Ultrasound has a better sensitivity in pregnant and lactating patients, ranging from 86.7 to 100 % [8, 9]. On ultrasound, the breast predominantly appears diffusely hypoechoic during pregnancy due to enlargement of the non-fatty fibroglandular component (Fig. 1c), whereas during lactation there is diffuse hyperechogenicity with prominent ducts and vascularity during lactation  (Fig. 1d). Typical imaging findings for breast cancer on ultrasound are hypoechoic to isoechoic irregular mass with or without associated posterior shadowing; occasionally there may be posterior acoustic enhancement due to central necrotic components. Colour Doppler helps assess vascularity of the mass lesion.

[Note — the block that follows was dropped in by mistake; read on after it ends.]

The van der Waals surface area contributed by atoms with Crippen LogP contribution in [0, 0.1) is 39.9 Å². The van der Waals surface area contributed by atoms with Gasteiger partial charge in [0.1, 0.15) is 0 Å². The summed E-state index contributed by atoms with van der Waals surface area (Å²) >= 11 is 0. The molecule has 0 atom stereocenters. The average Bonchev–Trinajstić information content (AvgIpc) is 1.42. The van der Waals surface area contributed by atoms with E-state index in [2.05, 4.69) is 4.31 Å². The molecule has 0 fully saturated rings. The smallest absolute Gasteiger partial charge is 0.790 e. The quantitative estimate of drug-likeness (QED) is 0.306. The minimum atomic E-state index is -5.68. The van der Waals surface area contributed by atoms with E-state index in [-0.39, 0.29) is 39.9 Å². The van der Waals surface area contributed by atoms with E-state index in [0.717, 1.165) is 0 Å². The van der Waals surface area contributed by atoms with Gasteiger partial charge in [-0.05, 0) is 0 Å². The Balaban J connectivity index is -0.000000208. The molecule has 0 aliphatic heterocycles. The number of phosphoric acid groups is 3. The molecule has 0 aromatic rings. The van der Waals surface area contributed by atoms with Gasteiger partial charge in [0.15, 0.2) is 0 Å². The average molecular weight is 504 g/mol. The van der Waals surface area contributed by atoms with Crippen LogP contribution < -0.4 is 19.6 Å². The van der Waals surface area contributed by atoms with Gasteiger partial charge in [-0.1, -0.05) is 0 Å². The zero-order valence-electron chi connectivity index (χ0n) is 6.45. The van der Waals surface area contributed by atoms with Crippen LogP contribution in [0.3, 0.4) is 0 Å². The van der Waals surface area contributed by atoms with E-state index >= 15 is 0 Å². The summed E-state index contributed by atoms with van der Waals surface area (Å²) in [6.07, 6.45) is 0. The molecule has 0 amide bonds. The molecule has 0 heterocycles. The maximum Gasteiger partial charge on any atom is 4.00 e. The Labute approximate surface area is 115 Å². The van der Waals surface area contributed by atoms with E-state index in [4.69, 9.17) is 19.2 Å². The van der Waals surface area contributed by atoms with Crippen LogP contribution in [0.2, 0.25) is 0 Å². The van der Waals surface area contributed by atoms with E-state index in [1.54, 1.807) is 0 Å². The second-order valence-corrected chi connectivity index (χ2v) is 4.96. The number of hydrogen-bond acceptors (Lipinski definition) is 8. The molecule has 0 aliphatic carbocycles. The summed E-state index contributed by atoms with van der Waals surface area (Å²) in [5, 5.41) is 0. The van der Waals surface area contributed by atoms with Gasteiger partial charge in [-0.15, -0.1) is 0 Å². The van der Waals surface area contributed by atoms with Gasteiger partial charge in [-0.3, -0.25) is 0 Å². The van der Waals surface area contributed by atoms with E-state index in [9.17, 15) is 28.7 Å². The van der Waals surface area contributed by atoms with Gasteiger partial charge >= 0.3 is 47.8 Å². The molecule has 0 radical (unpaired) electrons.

There is a limited role for breast MRI during pregnancy as intravenous gadolinium crosses the placenta. The routine use of contrast-enhanced MRI in the evaluation of pregnant patients is not appropriate and is recommended only in situations where the risk–benefit ratio is clear . Contrast enhanced MRI can be safely performed in lactating women. Background enhancement on MRI refers to normal enhancement in glandular tissue. The degree of background enhancement can influence sensitivity of MRI [11–13]. Lactating breast tissue has a uniformly long T2, resulting in diffuse high signal intensity on T2-weighted MR images. Normal lactating tissue shows rapid enhancement followed by an early plateau of enhancement, unlike normal non-lactating breast tissue, which shows mild and progressive enhancement  (Fig. 2). Breast cancers are visible during lactation owing to their lower signal intensity on T2-weighted images and more intense initial contrast enhancement with early washout compared with normal breast tissue  (Fig. 3), though some authors report an overlap of enhancement characteristics of invasive cancer with that of the lactating tissue, attributed to increased vascular permeability  (Fig. 4).